In case you haven’t figured it out yet, none of this has anything to do with the Carroll book which this film borrows its title from, but we reckon at this point, given how the last film also took severe liberties with the original story, book purists should know what they’re getting into. The intent by writer Linda Woolverton is to present a reinterpretation of the story and characters, which is a fair and ambitious task for any writer to take on, and although it hasn’t gone down well at all for anyone who loves the books no one should chastise Woolverton for wanting to at the very least do something different with the material rather than just do what they keep doing with versions of A Christmas Carol and simply adapt it word for word. In short, do not go in expecting anything to do with the book it borrows its title from, because you’ll only be setting yourself up for disappointment.
That being said, Alice Through The Looking Glass still has some major problems, most of them revolving around the plot that Woolverton has chosen to incorporate into it. The introduction of time-travel into any unrelated storyline is almost always a sign of creative bankruptcy, and here it seems to only give the film a reason to exist outside of the first film’s substantial worldwide earnings; here, it’s used for Alice and by extension the audience to go back and witness the not-so-humble origins of characters like the Mad Hatter and Helena Bonham Carter’s Red Queen, going into details about things we neither cared about nor wanted to find out such as why the Red Queen’s head is so massive or the Mad Hatter’s daddy issues. None of these things neither excite us nor give us any real reason to care about what’s going on.
It all just seems like everyone was on a mandate to just churn out a sequel and get it done with, and you have to also give Bobin some credit for taking on such a thankless task and making the most of it despite the mess he’s been given to clean up; he injects a lot more colour, humour and even a little more heart than Burton could manage last time, at certain points even managing to paint an image of madness and nonsense that’s just that little bit closer to Carroll’s Wonderland than before. Also commendable, too, is Sacha Baron Cohen’s portrayal of Time as this autocratic Werner Herzog type with clockwork body part and electric lights in his eyes; his is perhaps the most Carroll-esque character in the entire film, and Baron Cohen uses that to his advantage by making him a funny but also slightly intimidating presence that fits well within the original Carroll bibliography despite being a new character created exclusively for this film (plus, it’s a FAR better Sacha Baron Cohen movie than Grimsby, which is always nice).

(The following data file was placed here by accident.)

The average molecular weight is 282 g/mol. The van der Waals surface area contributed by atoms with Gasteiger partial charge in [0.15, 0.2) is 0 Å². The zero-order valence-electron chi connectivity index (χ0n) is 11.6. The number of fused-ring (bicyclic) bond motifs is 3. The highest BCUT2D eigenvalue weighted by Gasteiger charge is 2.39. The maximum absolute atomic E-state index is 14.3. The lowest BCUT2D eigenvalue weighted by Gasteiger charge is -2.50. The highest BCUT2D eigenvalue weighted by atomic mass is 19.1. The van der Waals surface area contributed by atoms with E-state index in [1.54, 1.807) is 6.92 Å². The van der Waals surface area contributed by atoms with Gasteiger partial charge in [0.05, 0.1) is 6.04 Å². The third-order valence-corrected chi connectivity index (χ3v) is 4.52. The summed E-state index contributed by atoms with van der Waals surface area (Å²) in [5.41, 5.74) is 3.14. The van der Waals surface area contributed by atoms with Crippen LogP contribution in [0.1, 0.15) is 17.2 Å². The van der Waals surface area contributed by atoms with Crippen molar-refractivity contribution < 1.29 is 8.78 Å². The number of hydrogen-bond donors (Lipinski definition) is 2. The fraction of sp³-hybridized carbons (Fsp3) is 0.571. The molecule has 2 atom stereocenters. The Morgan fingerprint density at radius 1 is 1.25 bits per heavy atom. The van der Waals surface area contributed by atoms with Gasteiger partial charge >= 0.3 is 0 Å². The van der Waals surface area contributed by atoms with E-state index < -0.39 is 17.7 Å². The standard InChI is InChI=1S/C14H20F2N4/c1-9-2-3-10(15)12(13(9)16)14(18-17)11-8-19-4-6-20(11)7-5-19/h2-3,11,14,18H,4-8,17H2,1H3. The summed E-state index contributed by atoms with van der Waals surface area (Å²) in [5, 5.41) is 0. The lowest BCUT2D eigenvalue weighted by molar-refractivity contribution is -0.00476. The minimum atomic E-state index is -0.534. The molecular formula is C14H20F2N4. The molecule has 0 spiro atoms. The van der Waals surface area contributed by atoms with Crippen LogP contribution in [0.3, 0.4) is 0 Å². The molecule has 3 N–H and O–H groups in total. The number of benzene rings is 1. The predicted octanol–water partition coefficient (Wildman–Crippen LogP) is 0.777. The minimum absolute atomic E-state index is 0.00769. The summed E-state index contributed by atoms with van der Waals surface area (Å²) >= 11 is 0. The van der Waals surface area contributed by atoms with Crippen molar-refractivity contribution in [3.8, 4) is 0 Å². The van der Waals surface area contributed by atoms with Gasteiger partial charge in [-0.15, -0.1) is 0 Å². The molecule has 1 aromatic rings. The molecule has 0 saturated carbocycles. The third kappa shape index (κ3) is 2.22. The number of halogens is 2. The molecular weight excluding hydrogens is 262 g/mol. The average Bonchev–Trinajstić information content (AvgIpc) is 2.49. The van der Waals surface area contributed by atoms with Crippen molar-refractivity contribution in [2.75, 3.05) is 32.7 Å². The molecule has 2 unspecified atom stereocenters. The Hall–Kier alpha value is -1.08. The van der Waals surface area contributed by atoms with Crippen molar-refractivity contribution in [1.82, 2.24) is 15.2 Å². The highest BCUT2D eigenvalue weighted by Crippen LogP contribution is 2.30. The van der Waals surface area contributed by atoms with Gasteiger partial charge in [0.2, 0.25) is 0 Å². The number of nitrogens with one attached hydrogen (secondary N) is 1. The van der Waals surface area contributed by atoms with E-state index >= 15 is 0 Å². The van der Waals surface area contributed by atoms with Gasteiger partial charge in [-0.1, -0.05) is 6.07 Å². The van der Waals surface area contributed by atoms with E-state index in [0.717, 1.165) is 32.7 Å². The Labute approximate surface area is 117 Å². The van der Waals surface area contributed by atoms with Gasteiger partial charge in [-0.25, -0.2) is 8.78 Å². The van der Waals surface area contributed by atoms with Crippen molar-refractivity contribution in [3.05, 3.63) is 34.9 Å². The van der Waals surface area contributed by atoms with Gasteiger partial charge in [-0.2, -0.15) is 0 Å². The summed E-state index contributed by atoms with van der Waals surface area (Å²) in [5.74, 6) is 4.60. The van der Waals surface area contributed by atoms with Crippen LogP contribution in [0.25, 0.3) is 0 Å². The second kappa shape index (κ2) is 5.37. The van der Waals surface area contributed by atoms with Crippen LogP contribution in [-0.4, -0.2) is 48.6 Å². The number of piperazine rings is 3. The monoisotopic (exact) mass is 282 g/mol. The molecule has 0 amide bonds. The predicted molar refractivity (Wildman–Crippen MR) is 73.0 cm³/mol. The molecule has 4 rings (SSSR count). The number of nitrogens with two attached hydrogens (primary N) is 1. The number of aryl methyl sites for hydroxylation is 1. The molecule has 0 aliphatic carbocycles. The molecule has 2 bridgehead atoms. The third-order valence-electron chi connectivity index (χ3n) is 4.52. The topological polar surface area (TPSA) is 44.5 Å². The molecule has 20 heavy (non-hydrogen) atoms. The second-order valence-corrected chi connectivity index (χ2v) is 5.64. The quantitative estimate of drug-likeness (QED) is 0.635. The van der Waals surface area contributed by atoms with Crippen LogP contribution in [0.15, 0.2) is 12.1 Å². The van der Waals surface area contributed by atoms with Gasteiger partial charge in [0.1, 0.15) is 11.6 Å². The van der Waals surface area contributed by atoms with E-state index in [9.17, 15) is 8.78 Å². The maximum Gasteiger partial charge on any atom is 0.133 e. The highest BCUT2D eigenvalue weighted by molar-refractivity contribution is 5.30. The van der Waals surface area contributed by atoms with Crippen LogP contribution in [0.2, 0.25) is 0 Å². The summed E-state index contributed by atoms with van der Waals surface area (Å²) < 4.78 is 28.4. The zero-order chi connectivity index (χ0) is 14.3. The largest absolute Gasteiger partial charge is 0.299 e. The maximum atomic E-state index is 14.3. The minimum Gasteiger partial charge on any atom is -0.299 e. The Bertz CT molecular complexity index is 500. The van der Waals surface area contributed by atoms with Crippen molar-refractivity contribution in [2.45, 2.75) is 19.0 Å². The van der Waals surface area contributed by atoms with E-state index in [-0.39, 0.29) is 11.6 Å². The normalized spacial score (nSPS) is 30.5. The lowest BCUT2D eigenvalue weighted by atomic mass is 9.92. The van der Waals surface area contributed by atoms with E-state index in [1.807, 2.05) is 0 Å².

In the end, Alice Through The Looking Glass is exactly what you think you’ll get; it’s definitely not the book, but it’s far from the outright disaster that the first film was either. At least there’s no random breakdancing in this one, though.
SO, TO SUM UP…
Alice Through The Looking Glass continues to take severe liberties from Lewis Carroll’s books, but while this film isn’t quite as bad as Tim Burton’s predecessor thanks to James Bobin’s more lively direction and Sacha Baron Cohen’s quirky portrayal of Time, it incorporates a time-travel plot that’s creatively bankrupt and even further from the source material.